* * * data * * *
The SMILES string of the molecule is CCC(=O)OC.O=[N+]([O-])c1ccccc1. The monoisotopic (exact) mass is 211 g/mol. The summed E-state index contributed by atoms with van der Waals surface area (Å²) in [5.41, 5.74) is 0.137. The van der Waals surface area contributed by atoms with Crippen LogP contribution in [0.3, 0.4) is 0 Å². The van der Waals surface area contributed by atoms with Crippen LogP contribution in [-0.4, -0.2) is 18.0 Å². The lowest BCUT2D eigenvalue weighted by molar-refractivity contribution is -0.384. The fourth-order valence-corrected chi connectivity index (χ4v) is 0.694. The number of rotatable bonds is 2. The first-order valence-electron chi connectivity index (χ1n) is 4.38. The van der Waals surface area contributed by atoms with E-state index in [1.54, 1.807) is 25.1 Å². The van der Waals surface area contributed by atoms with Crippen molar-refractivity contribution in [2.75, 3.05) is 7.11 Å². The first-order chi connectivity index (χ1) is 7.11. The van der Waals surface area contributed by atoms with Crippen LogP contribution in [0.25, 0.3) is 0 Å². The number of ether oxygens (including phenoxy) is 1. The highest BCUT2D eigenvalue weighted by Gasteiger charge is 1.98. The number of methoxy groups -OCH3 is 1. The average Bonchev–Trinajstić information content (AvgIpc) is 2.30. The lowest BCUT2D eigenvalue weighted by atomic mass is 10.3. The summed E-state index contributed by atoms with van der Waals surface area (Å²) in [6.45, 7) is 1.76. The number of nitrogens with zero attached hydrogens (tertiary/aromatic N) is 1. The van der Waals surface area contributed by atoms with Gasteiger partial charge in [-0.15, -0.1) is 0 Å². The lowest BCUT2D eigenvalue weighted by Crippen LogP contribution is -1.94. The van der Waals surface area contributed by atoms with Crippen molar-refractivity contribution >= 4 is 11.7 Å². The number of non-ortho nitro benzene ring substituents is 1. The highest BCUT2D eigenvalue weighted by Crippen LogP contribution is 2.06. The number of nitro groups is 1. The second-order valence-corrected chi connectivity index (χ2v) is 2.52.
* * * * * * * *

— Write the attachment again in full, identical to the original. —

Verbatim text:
The SMILES string of the molecule is CCC(=O)OC.O=[N+]([O-])c1ccccc1. The monoisotopic (exact) mass is 211 g/mol. The summed E-state index contributed by atoms with van der Waals surface area (Å²) in [5.41, 5.74) is 0.137. The van der Waals surface area contributed by atoms with Crippen LogP contribution in [0.3, 0.4) is 0 Å². The van der Waals surface area contributed by atoms with Crippen LogP contribution in [-0.4, -0.2) is 18.0 Å². The lowest BCUT2D eigenvalue weighted by molar-refractivity contribution is -0.384. The fourth-order valence-corrected chi connectivity index (χ4v) is 0.694. The number of rotatable bonds is 2. The first-order valence-electron chi connectivity index (χ1n) is 4.38. The van der Waals surface area contributed by atoms with E-state index in [1.54, 1.807) is 25.1 Å². The van der Waals surface area contributed by atoms with Crippen molar-refractivity contribution in [2.75, 3.05) is 7.11 Å². The first-order chi connectivity index (χ1) is 7.11. The van der Waals surface area contributed by atoms with Crippen LogP contribution in [0.25, 0.3) is 0 Å². The number of ether oxygens (including phenoxy) is 1. The highest BCUT2D eigenvalue weighted by Gasteiger charge is 1.98. The number of methoxy groups -OCH3 is 1. The average Bonchev–Trinajstić information content (AvgIpc) is 2.30. The lowest BCUT2D eigenvalue weighted by atomic mass is 10.3. The summed E-state index contributed by atoms with van der Waals surface area (Å²) in [6.45, 7) is 1.76. The number of nitrogens with zero attached hydrogens (tertiary/aromatic N) is 1. The van der Waals surface area contributed by atoms with Gasteiger partial charge in [-0.15, -0.1) is 0 Å². The lowest BCUT2D eigenvalue weighted by Crippen LogP contribution is -1.94. The van der Waals surface area contributed by atoms with Crippen molar-refractivity contribution >= 4 is 11.7 Å². The number of non-ortho nitro benzene ring substituents is 1. The highest BCUT2D eigenvalue weighted by Crippen LogP contribution is 2.06. The number of nitro groups is 1. The second-order valence-corrected chi connectivity index (χ2v) is 2.52.